Baseline characteristics of the patient population are shown in Tables 1 and 2⇑. Among the 101 patients included in the study, 44 patients (44%) underwent AVR and 30 of these patients had concomitant coronary artery bypass grafting surgery (CABG) during follow-up. Complete revascularization, defined as the placement of at least one graft to each of the 3 major vascular regions having a ≥50% stenosis, was achieved in 26 of the 30 patients (87%). In the 57 patients who did not undergo AVR, 3 underwent CABG and 11 underwent percutaneous coronary stent implantation during follow-up. Complete revascularization was achieved in 11 (79%) of these patients. The 3 patients undergoing CABG in the no AVR group had an AVAproj >1.2 cm2/m2 and the valve stenosis was considered to be only mild to moderate in severity on direct examination of the valve at the time of CABG.
Compared with patients who did not undergo AVR (no AVR group), those treated with AVR (AVR group) were significantly younger, had a lower systolic arterial pressure, and lower prevalence of previous myocardial infarction. There were no differences between the 2 groups in regard to LV size and function or functional capacity as measured by New York Heart Association (NYHA) class, DASI, or 6MWT distance. However, patients treated with AVR had more severe AS as reflected by a smaller AVAproj (Table 2).
Survival According to the Type of Treatment
The mean follow-up time was 20±15 months (median, 15 months; maximum, 53 months). Overall survival in the whole cohort (n=101) was 70±5%, 61±5%, and 57±6% at 1, 2, and 3 years, respectively. In the AVR group (n=44), 23 patients (52%) died during follow-up. There were 8 operative deaths (18% operative mortality), ie, death occurring within 30 days of AVR or at any time after AVR if the patient was not discharged. In the no AVR group (n=57), 25 patients (44%) died during follow-up. The type of treatment (AVR versus no AVR) did not significantly influence overall survival in the whole cohort (hazard ratio [HR], 0.85; 95% CI, 0.61 to 1.16; P=nonsignificant; Figure 1A). However, AVR was associated with significantly better survival when the analysis was restricted to the subset of patients with a resting AVA ≤1.0 cm2 at study entry (HR, 0.57; 95% CI, 0.40 to 0.82; P=0.02). When excluding operative mortality, patients treated with AVR had significantly better late survival compared with patients not undergoing AVR (HR, 0.58; 95% CI, 0.37 to 0.86; P=0.006; age-adjusted HR, 0.62; 95% CI, 0.39 to 0.93; P=0.02; Figure 1B). A revascularization procedure (CABG or percutaneous coronary stent implantation) during follow-up, and whether these interventions achieved complete revascularization, had no significant effect on survival in this series. However, a history of previous CABG (ie, done before entry in the study) was associated with a lower mortality during follow-up (HR, 0.68; 95% CI, 0.50 to 0.94; P=0.02).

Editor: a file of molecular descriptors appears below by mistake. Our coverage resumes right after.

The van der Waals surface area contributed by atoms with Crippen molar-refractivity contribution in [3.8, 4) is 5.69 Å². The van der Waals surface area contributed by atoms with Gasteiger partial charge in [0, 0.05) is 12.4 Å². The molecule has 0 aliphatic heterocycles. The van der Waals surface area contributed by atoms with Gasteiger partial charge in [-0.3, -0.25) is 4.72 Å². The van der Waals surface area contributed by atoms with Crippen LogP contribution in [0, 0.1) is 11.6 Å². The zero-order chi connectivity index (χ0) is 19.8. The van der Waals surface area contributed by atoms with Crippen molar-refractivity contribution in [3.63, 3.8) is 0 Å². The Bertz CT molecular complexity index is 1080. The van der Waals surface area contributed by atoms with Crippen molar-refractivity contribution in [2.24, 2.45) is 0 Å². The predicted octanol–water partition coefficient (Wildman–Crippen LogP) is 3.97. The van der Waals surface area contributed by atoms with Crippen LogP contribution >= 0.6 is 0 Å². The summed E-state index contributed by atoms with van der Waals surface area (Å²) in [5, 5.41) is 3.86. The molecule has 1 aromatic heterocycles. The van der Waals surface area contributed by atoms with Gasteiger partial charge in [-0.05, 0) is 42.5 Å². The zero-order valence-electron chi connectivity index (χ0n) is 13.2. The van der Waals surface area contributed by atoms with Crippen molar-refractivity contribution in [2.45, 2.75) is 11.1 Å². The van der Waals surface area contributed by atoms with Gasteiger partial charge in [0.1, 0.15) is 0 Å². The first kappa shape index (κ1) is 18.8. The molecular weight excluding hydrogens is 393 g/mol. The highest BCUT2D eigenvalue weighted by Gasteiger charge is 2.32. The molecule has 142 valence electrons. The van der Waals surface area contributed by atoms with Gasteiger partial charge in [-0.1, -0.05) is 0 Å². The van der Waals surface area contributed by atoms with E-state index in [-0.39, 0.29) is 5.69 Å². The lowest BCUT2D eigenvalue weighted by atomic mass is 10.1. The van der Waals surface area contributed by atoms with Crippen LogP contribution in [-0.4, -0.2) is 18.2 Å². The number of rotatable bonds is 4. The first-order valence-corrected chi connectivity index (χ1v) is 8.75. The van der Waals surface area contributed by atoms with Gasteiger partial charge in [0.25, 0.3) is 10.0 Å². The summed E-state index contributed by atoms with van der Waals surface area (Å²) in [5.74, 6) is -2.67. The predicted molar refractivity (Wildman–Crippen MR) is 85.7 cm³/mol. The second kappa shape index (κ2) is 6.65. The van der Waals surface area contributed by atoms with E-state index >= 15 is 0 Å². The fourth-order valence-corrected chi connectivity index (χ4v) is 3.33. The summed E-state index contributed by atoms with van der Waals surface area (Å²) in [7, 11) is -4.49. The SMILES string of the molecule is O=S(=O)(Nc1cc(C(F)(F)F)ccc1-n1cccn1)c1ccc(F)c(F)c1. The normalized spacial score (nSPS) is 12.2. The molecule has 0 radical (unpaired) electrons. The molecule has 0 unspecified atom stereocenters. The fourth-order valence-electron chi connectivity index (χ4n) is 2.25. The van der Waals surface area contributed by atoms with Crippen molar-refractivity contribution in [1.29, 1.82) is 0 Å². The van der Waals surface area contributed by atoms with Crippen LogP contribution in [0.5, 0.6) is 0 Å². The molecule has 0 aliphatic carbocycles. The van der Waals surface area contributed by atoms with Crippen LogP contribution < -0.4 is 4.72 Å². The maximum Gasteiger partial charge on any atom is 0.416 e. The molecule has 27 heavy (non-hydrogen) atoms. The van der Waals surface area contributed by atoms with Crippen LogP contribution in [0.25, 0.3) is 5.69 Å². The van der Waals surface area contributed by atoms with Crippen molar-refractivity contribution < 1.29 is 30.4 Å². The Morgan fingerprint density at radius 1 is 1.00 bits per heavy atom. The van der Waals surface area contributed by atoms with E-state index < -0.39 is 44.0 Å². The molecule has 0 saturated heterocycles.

Predictors of Overall Mortality
Among the factors measured at baseline, significant predictors of mortality in the whole cohort were age ≥70 years (HR, 1.39; 95% CI, 1.01 to 1.94; P=0.04), DASI ≤20 (HR, 1.90; 95% CI, 1.38 to 2.65; P<0.0001; Figure 2A), 6MWT distance ≤320 m (HR, 2.51; 95% CI, 1.63 to 4.18; P<0.0001; Figure 2B), peak stress transvalvular flow rate ≤250 mL/s (HR, 1.46; 95% CI, 1.07 to 1.99; P=0.02), peak DSE LVEF (LVEFpeak) ≤35% (HR, 1.38; 95% CI, 1.01 to 1.91; P=0.04; Figure 2C), rest AVA ≤1.0 cm2 (HR, 1.63; 95% CI, 1.21 to 2.44; P=0.006), rest energy loss index ≤0.55 cm2/m2 (HR, 1.54; 95% CI, 1.06 to 2.38; P=0.02), and AVAproj ≤1.2 cm2 (HR, 1.56; 95% CI, 1.02 to 2.69; P=0.04; Figure 2D). Cutoff values for these predictive variables were selected based on previous studies4,5,8 and/or because they corresponded to the median value in the study cohort. Plasma level of brain natriuretic peptide was measured in 76 (75%) patients and in this subset, a brain natriuretic peptide level ≥550 pg/mL (HR, 2.14; 95% CI, 1.42 to 3.42; P=0.0002) was a strong predictor of overall mortality, consistent with our previous results.5